Two days after the May sweeps ended, the only Hispanic general manager of an English-language L.A. television station abruptly resigned, raising concern among activists who have been trying for years to raise the profile of Latinos in the local media.
Diana L. Vargas, general manager of KTTV-TV Channel 11, left her post for undisclosed reasons. Station officials declined comment, and the 12-year veteran of the Fox Broadcasting Co.-owned station was on vacation and unavailable for comment last week. Her last day is officially June 30.
"You have a Latino who was in a very visible position, and then all of a sudden she isn't there. The question is why," said Alex Nogales, president of the Los Angeles-based watchdog group, the Hispanic Media Coalition. "Was she incompetent or terminated for other reasons, or tired of the petty politics, or did she just run out of gas?"
Details about Vargas' departure remained sketchy late last week except that she resigned "to pursue other professional interests," according to a statement issued by the station.
"We have a terrific team here at Fox 11 and leaving them has been the most difficult part of my decision, along with not picking up the telephone while watching our newscasts to give immediate feedback (to news producers)," Vargas said in a prepared statement.
Vargas was named vice president and general manager of KTTV in 1997. Before that, she headed the station's sales division.
One local agent for news talent blamed her departure on the poor performance of KTTV and pressure from senior management within the Fox TV stations division for more profits.
"All of Fox's stations make money," the source said. "But the perception in the marketplace is that they should be making more money."
Fox's owned-and-operated stations division, which is known as a hard-driving operation, is headquartered at Channel 11's offices in West L.A., creating a fishbowl effect for local managers.
Fox and other media companies do not break out the profitability of their individual TV stations, but these outlets are generally considered much more profitable than TV networks. KTTV, however, has been falling behind.
A recent survey of ad revenues in the Los Angeles market by accounting giant Ernst & Young reported that KTTV dropped to No. 6 in local ad revenues during the first quarter. Usually, KTTV vies with KTLA-TV Channel 5 for third or fourth place.
In the most recent May sweeps, KTTV's 10 p.m. weekday newscast drew a 3.8 Nielsen rating, compared to 4.0 for its archrival KTLA. Stations use Monday-through-Friday sweeps ratings to set their upcoming ad rates.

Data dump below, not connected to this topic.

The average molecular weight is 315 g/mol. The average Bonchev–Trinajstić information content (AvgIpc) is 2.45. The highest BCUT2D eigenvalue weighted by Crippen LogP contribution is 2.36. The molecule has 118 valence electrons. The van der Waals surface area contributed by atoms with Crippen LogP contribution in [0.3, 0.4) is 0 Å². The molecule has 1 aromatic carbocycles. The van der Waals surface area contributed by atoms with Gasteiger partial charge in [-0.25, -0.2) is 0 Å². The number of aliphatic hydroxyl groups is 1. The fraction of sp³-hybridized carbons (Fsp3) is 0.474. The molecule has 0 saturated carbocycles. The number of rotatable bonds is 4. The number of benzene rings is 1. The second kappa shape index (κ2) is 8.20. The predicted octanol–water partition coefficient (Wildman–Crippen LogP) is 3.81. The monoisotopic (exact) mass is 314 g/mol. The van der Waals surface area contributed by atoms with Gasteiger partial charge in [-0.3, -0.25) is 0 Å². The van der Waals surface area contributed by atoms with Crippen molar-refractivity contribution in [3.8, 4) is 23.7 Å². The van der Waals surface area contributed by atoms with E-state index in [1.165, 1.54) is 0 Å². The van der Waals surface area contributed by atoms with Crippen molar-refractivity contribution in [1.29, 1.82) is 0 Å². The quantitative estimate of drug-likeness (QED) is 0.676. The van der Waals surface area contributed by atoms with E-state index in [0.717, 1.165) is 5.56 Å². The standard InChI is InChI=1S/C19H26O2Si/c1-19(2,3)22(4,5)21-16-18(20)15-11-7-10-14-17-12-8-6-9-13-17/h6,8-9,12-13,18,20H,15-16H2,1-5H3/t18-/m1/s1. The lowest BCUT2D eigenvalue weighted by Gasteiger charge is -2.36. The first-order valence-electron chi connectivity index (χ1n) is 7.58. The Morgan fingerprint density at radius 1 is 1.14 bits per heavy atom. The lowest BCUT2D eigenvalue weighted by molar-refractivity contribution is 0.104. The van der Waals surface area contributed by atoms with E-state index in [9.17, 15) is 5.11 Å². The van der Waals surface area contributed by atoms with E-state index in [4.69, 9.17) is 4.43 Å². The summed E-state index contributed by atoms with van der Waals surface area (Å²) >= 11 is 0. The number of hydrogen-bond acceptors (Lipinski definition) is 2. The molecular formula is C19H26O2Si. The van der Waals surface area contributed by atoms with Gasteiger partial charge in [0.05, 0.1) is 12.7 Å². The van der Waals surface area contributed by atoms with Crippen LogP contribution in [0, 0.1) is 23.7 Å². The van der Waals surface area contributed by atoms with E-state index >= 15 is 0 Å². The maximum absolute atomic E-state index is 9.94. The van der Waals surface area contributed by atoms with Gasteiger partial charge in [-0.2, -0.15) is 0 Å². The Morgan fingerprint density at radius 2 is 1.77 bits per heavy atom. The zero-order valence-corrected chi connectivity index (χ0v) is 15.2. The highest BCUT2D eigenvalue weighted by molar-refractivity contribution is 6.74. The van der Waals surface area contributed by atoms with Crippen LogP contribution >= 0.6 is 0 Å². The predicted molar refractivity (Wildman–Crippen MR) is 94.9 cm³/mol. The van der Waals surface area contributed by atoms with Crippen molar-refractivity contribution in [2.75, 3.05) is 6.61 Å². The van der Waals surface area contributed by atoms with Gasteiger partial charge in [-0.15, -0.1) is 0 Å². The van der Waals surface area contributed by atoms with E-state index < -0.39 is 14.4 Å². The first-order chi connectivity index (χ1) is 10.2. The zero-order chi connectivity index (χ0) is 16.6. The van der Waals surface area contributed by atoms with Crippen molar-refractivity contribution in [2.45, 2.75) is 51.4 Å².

A year ago, KTTV had a 5.2 rating for its 10 p.m. news, and KTLA trailed with a 5.0. But the two stations have both suffered from ratings declines in the shows that precede the news, known as the "lead-ins" the Fox network is down 16 percent this year. With fewer viewers watching the prime-time programming, less stick around to watch the news.
Meanwhile, in the 7-9 o'clock morning news, KTLA pulled a 3.7 rating, up from a 3.0 rating a year ago and second only to KABC-TV Channel 7's 3.9 rating for "Good Morning America." KTTV's "Good Day L.A." drew a 3.0 rating up from a 2.9 a year ago, but still not as impressive a gain as KTLA's.
"It's like baseball," said Julio Moran, executive director of the California Chicano News Media Association, who honored Vargas at a dinner after she was appointed KTTV's general manager. "As long as the manager continues to win, they keep their jobs. They (KTTV managers) are in a tough battle with KTLA, and my assumption is this was part of (the reason for Vargas' departure). General managers are the victims of ratings."
Moran expressed disappointment about Vargas leaving the station, but his concern is tempered by the fact that Jose Rios remains Channel 11's news director and is sensitive to the needs of Latino viewers.
"He will have more of an impact than the general manager, and I am hopeful that whoever (replaces Vargas) will listen to him and what he wants to put on the news," Moran said.
Station insiders maintain that Vargas was not forced out of her post despite the pressures to maintain ratings and profits. "She could have stayed," one staffer said. "She was just tired and is ready for a change. She had a very tough job."
The National Hispanic Media Coalition's Nogales said Vargas will be missed.
"It was a shame that she was the only one (Latina managing an English-language station) in Los Angeles," he said. "It takes away a voice that speaks for our concerns, especially at a time when network TV is ignoring the preponderance of Latinos and other minorities. It will be hard for us now. There is a lack of her voice in the marketplace."
Nogales hopes Fox officials will replace Vargas with another Latina or Latino, especially because it would be good for business in Los Angeles.
"Fox management should take a good hard look at where the future is," he said. "Latinos make up 44 percent of the population in Los Angeles County and 31 percent in Orange County, and those numbers are growing and they are from the old (1990) census. No one can tell me that a non-Latino can do a better job in dealing with the sensitivities of our community. It makes good business sense to get someone sensitive to these issues."
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